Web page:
Written by Brittany Vincent, @MolotovCupcake
In space, no one can hear you scream. Luckily, they can’t hear you cursing out a puzzle while your human partner fends off waves of bloodthirsty monsters, either. Dead Space 3 ensures you’ll do one or both of these things — sometimes out of fear, and sometimes out of frustration. The third installment of EA’s blockbuster franchise is strikingly different from the previous two entries, introducing a slicker, more streamlined iteration of the fantastic third-person horror the franchise has become synonymous with, but it’s not without flaws. Terror takes a backseat to frenetic shootouts, some frustrating cooperative puzzles, and a few bizarre design decisions surrounding a narrative that barely makes it all worth trudging through. And yet, somehow, it manages to remain a bone-shattering good time.
Isaac Clarke, engineer extraordinaire, returns once again to the fray in order to keep the rampant Unitology cultists from overrunning society. He’s all but shut himself off from everything, living out his days on a lunar colony secluded from the insanity of the past two games. Former love interest Ellie has long since left him on a sojourn to uncover the origin of the mysterious Markers and their true purpose — you know, beyond turning normal human beings into grotesque mutations of their former selves. After practically being torn from his home Isaac accompanies Captain Robert Norton and Sergeant John Carver to find Ellie, her team, and try to make sense of it all before EarthGov and all of civilization meets their doom. Oh, and Ellie’s got a new boyfriend — as if Isaac hadn’t suffered enough psychological trauma already.
The stretch of space you’re tasked with exploring is just as desolate as ever, punctuated by unsettling, atmospheric orchestral arrangements and the oppressive steeliness of abandoned ships. It’s a veritable melting pot of classic genre conventions, amplified further by the spreading Necromorph infection and hallucinations Isaac and co-op partner character Carver are intermittently plagued by. Yes, this time around you can bring a friend along for a cooperative experience that for the most part works itself in seamlessly to the solo campaign.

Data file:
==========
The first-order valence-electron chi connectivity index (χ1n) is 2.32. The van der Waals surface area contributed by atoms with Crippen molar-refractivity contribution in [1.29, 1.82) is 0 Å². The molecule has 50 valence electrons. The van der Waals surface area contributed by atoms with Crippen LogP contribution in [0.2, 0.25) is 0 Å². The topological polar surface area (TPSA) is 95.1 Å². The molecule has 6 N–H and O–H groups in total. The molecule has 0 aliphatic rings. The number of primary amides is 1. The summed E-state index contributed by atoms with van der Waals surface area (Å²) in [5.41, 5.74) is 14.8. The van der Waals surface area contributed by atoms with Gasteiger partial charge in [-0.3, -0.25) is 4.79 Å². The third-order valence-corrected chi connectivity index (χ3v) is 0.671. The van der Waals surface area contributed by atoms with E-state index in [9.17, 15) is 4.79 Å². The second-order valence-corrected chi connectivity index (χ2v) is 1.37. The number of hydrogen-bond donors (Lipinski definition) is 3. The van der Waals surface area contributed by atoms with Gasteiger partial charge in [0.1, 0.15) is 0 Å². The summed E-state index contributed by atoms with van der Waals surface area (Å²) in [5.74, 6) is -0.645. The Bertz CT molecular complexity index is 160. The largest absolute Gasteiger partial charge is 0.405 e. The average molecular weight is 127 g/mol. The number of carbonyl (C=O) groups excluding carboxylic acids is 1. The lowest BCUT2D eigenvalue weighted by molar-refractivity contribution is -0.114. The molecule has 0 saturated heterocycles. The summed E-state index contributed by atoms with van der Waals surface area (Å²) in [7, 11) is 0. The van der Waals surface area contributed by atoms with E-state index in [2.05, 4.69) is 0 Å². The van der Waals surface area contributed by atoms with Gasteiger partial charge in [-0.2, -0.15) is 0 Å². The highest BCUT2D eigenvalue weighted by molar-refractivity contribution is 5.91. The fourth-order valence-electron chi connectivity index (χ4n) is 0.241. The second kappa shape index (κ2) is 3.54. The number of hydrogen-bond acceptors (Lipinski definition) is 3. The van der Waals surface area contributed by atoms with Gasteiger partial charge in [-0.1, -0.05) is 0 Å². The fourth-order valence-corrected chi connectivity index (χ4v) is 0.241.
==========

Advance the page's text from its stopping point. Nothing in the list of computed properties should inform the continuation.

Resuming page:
While several missions are reserved strictly for those of us with willing accomplices, playing it solo is the way to go for those looking for a more faithful Dead Space adventure. Should you bring a partner into the fold, you should expect tougher enemies, more plentiful encounters, and additional dialogue and story sequences to further flesh out your newfound friend’s back story. He may seem like just a stoic militaristic type, but he’s a fiery balance to Isaac’s detached, numb personality this time around.
Unfortunately, some of the areas within the game designed with co-op in mind detract from the experience and break the immersion factor quicker than you’d hit the B button for a quick health boost after a pop-up Necromorph attack. There are entire areas of Dead Space 3 that force one partner to stave off advancing hordes of monsters while keeping the other safe, and the other is asked to solve a puzzle. These sequences happen much more often than is actually fun, and in many areas reduce the game to little more than an exercise in frustration.
But while these sections of play can be easily overcome with trial and error, a more obnoxious design decision cannot: ladders. Yes, ladders. Time and time again Isaac and Carver will need to ascend or descend one in order to advance, and unless timed perfectly, one player will have to wait until the other has completed the action before they can do it as well. It matters not if Isaac is a few feet away from the top while a partner is trying to ascend it, as the game still will not allow you to climb. When you’re clearly nowhere near the top of the ladder and still cannot ascend and there are droves of Necromorphs on your tail, you can imagine this quickly becomes a nightmare. Not only does it detract from the experience, but it looks and feels lazy.